Why Is MicroTESE Better Than a Biopsy?

We do not recommend fine needle aspiration or biopsy before microTESE for men with non-obstructive azoospermia. Studies show that microTESE yields the highest sperm retrieval rate and causes the least amount of damage to the testis.*

* Outcome of microdissection TESE compared with conventional TESE in non-obstructive azoospermia: a systematic review. Deruyver Y, Vanderschueren D, Van der Aa F. Andrology. 2014 Jan;2(1):20-4.

* Comparison of microdissection testicular sperm extraction, conventional testicular sperm extraction, and testicular sperm aspiration for nonobstructive azoospermia: a systematic review and meta-analysis. Bernie AM, Mata DA, Ramasamy R, Schlegel PN. Fertil Steril. 2015 Nov;104(5):1099-103.e1-3.

MicroTESE: Effect of Prior Biopsy on Sperm Retrieval

The success of TESE in men who have had biopsies previously

This chart shows why we don’t recommend performing mapping biopsies before microTESE. The graph in this figure shows the success of microTESE in men with non-obstructive azoospermia who have undergone 0, 1–2, or 3–4 prior testis biopsies attempting to find sperm. During microTESE procedures, doctors are able to find sperm in 56 percent of men who haven’t had a prior biopsy. Doctors find sperm in only 51 percent of men who’ve had 1–2 biopsies. For men who’ve had three to four biopsies, doctors find sperm in only 23 percent of men.

Put another way, if we performed a biopsy before microTESE and used it to determine whether or not to choose microTESE, we would not find sperm in half of the men where sperm could be obtained through microTESE.

MicroTESE vs. TESE (testicular sperm extraction)

Like microTESE, TESE (testicular sperm extraction) is a procedure that removes testicular tissue to look for sperm cells. But while microTESE helps if you have non-obstructive azoospermia, TESE treats men who have obstructive azoospermia. TESE is not right for men with non-obstructive azoospermia since it cannot look at all areas of the testicle to find those that produce sperm.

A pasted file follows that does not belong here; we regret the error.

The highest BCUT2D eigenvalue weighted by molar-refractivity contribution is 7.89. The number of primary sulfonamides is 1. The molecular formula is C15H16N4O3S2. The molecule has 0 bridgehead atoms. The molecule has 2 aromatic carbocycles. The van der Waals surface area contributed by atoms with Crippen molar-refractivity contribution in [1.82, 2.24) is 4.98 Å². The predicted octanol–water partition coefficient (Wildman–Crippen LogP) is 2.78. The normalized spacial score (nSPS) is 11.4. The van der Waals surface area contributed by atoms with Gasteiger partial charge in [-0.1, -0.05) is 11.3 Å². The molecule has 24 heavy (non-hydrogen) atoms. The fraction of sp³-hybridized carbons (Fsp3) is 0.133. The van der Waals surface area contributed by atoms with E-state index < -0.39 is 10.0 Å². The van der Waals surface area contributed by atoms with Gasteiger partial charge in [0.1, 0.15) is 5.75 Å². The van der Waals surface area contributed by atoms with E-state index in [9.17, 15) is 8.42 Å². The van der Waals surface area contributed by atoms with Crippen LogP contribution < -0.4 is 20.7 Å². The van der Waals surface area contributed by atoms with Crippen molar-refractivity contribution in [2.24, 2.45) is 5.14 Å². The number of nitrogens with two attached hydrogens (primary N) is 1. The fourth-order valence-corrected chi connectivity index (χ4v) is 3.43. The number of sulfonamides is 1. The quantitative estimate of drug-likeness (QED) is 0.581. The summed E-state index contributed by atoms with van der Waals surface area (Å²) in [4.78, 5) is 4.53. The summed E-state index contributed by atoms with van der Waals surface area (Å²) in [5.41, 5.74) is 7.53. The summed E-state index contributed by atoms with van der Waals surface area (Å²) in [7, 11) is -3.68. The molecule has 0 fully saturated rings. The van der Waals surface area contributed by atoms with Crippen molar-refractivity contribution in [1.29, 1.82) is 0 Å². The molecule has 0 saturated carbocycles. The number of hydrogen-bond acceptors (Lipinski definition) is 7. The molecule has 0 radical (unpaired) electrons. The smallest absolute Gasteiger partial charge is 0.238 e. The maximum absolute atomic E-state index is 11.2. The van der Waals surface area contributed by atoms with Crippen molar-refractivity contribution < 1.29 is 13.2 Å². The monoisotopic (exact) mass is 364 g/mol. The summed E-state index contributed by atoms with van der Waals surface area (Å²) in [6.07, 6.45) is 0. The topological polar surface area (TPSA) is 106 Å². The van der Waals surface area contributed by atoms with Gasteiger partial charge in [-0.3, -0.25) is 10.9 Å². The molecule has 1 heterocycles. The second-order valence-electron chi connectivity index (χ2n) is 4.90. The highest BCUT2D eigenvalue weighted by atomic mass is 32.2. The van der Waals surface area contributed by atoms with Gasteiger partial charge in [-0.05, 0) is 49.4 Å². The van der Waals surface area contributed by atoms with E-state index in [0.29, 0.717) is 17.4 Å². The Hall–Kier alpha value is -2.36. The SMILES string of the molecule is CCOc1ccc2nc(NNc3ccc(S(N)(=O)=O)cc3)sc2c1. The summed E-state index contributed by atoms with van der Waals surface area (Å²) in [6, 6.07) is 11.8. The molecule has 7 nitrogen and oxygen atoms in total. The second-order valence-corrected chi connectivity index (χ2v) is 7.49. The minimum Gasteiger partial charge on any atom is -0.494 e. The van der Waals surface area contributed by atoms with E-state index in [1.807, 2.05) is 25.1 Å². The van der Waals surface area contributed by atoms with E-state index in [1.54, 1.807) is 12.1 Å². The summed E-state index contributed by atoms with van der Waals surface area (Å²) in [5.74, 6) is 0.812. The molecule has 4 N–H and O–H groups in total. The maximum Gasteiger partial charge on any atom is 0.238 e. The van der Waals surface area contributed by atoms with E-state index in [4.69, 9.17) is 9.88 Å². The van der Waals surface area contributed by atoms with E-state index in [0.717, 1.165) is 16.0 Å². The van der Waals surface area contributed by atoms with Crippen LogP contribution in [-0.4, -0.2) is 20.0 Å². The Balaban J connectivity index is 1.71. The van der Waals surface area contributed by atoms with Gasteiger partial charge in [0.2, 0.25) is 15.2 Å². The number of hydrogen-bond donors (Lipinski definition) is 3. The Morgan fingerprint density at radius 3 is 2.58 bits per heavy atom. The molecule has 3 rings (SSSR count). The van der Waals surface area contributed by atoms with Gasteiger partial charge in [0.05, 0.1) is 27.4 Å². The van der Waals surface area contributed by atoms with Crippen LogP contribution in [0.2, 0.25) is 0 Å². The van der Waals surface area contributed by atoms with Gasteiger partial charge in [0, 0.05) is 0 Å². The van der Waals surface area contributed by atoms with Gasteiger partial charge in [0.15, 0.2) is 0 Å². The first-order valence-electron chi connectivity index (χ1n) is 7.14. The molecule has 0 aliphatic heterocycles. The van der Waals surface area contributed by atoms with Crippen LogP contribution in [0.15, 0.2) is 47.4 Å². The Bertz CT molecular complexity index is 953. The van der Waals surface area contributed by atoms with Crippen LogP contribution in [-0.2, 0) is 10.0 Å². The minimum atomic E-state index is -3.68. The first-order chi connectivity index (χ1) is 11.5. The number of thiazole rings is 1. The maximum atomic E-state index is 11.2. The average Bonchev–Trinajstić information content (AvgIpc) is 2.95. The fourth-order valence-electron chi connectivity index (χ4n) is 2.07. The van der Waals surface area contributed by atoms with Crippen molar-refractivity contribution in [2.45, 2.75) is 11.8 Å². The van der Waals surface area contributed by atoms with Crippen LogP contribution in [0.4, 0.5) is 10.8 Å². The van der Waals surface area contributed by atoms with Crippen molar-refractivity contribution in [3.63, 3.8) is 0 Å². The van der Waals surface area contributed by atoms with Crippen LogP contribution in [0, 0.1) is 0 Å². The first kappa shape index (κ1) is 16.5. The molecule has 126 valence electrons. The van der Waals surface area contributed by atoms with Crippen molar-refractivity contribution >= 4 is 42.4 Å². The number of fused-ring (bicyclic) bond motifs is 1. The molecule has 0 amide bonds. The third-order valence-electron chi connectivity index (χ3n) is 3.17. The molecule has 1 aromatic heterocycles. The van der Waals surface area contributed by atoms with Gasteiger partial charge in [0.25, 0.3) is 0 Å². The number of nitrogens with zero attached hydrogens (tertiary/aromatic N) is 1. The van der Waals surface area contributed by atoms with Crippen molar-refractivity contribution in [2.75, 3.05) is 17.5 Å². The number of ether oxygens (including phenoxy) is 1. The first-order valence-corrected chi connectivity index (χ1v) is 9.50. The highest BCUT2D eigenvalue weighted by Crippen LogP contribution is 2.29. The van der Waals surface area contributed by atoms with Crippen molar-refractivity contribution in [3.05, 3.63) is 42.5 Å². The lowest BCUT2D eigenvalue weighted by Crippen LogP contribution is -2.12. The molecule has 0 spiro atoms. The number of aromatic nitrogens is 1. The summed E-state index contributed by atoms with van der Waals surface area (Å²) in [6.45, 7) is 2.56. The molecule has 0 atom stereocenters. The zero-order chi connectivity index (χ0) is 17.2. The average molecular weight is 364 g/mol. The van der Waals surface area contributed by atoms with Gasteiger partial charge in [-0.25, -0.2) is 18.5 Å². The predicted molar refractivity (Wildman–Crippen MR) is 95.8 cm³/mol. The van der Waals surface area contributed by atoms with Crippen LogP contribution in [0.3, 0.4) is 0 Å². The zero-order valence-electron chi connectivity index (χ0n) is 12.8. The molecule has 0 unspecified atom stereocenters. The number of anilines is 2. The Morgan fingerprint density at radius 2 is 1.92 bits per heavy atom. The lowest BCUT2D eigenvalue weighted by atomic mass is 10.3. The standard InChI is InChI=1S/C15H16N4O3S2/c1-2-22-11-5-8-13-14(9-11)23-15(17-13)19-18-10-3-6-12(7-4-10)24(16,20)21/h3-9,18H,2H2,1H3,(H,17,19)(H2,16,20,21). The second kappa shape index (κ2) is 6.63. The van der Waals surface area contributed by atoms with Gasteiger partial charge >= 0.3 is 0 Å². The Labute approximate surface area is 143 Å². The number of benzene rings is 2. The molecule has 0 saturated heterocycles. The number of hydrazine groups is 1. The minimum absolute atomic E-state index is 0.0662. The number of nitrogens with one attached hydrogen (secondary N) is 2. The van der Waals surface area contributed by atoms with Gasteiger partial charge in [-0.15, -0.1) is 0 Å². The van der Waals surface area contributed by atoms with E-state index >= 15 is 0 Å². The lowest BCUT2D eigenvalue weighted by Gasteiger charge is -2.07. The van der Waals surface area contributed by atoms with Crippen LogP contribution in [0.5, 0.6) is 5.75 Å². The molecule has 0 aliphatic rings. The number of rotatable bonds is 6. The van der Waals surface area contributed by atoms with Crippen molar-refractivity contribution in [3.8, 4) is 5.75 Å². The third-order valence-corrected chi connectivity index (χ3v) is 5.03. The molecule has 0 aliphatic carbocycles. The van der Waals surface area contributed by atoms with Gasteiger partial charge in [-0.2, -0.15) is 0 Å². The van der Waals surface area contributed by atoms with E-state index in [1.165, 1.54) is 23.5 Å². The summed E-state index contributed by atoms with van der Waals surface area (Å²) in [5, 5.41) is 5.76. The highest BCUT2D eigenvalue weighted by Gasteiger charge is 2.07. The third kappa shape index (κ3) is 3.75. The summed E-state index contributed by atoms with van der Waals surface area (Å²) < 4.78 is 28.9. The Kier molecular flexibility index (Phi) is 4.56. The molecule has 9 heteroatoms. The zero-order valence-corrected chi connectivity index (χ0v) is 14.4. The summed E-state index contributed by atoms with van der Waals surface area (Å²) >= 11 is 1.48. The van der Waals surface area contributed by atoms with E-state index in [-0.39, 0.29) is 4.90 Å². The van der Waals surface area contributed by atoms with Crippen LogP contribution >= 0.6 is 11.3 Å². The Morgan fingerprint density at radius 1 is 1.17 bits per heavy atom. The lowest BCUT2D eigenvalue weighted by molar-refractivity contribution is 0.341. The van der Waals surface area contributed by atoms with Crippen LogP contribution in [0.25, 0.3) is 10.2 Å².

The TESE Procedure

During the TESE procedure your surgeon uses a small needle to numb your testicle and surrounding skin. Then, your surgeon makes a tiny incision (cut) inside your scrotum so they can extract a small amount of sperm from your testicle. Your surgeon cannot predict how much sperm they will find. But in many cases, one TESE procedure can fill several vials with sperm for later use. Alternatively, your provider may recommend a TESA (testicular sperm aspiration) procedure instead.

Surgery health risks such as bleeding, bruising, and skin or testicle infection can occur with the TESE procedure.

Your provider can perform TESE in their office while you are under moderate sedation or local anesthesia (which numbs a part of your body while you’re awake). You can also choose to have the TESE surgery in a hospital under general anesthesia (which puts you to sleep).

TESE After-Surgery Care

You should expect mild discomfort after TESE, but your provider may prescribe pain medication. Providers recommend taking 800 milligrams of ibuprofen every eight hours and 650 mg of acetaminophen (Tylenol) every six hours for the first three days. Avoid strenuous exercise and heavy lifting for one week, but sex and masturbation are OK after a few days.

Make an Appointment

Male infertility is a complex but treatable condition. The Utah Center for Reproductive Medicine offers medical and surgical solutions for many common male fertility problems. Our Andrology Lab is one of the only labs in the Mountain West to offer our wide range of common and advanced infertility testing procedures.

To learn more about microTESE, please call 801-587-1454 or schedule an appointment online. You do not need a referral from your primary care provider to make an appointment with our team.